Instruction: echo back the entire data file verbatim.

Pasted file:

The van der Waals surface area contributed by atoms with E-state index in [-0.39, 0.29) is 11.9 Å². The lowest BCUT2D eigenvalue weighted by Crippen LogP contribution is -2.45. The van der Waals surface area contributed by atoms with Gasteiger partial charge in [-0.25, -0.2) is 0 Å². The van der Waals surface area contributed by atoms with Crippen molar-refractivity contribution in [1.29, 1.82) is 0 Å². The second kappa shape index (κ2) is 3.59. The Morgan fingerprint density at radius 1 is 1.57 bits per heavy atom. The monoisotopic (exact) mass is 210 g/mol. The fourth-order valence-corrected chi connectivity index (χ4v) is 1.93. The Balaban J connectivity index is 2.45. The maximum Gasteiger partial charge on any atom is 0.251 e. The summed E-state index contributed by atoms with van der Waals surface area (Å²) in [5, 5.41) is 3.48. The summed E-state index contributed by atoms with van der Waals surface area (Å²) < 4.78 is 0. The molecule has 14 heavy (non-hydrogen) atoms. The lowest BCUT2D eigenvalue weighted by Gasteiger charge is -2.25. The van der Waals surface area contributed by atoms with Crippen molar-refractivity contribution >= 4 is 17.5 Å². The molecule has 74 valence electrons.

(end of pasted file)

The van der Waals surface area contributed by atoms with E-state index in [-0.39, 0.29) is 11.9 Å². The lowest BCUT2D eigenvalue weighted by Crippen LogP contribution is -2.45. The van der Waals surface area contributed by atoms with Gasteiger partial charge in [-0.25, -0.2) is 0 Å². The van der Waals surface area contributed by atoms with Crippen molar-refractivity contribution in [1.29, 1.82) is 0 Å². The second kappa shape index (κ2) is 3.59. The Morgan fingerprint density at radius 1 is 1.57 bits per heavy atom. The monoisotopic (exact) mass is 210 g/mol. The fourth-order valence-corrected chi connectivity index (χ4v) is 1.93. The Balaban J connectivity index is 2.45. The maximum Gasteiger partial charge on any atom is 0.251 e. The summed E-state index contributed by atoms with van der Waals surface area (Å²) in [5, 5.41) is 3.48. The summed E-state index contributed by atoms with van der Waals surface area (Å²) < 4.78 is 0. The molecule has 14 heavy (non-hydrogen) atoms. The lowest BCUT2D eigenvalue weighted by Gasteiger charge is -2.25. The van der Waals surface area contributed by atoms with Crippen molar-refractivity contribution >= 4 is 17.5 Å². The molecule has 74 valence electrons.